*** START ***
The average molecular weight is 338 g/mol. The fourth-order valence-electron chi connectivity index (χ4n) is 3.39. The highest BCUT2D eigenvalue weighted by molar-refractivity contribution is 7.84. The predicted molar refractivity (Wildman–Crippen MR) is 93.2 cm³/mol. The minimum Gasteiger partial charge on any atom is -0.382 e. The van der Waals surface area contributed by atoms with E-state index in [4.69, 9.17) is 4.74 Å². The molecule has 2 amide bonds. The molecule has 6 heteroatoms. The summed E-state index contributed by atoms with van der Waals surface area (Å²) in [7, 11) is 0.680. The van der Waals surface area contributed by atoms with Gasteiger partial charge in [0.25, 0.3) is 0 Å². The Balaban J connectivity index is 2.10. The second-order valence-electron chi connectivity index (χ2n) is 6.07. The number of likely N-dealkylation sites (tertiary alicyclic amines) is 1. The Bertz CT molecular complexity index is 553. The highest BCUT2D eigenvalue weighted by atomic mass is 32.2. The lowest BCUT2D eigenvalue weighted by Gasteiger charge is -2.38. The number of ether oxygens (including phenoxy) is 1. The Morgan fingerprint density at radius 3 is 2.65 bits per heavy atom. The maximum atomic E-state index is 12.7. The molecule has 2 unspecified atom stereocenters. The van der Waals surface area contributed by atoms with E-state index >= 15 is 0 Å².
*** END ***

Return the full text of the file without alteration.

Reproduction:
The average molecular weight is 338 g/mol. The fourth-order valence-electron chi connectivity index (χ4n) is 3.39. The highest BCUT2D eigenvalue weighted by molar-refractivity contribution is 7.84. The predicted molar refractivity (Wildman–Crippen MR) is 93.2 cm³/mol. The minimum Gasteiger partial charge on any atom is -0.382 e. The van der Waals surface area contributed by atoms with E-state index in [4.69, 9.17) is 4.74 Å². The molecule has 2 amide bonds. The molecule has 6 heteroatoms. The summed E-state index contributed by atoms with van der Waals surface area (Å²) in [7, 11) is 0.680. The van der Waals surface area contributed by atoms with Gasteiger partial charge in [0.25, 0.3) is 0 Å². The Balaban J connectivity index is 2.10. The second-order valence-electron chi connectivity index (χ2n) is 6.07. The number of likely N-dealkylation sites (tertiary alicyclic amines) is 1. The Bertz CT molecular complexity index is 553. The highest BCUT2D eigenvalue weighted by atomic mass is 32.2. The lowest BCUT2D eigenvalue weighted by Gasteiger charge is -2.38. The number of ether oxygens (including phenoxy) is 1. The Morgan fingerprint density at radius 3 is 2.65 bits per heavy atom. The maximum atomic E-state index is 12.7. The molecule has 2 unspecified atom stereocenters. The van der Waals surface area contributed by atoms with E-state index >= 15 is 0 Å².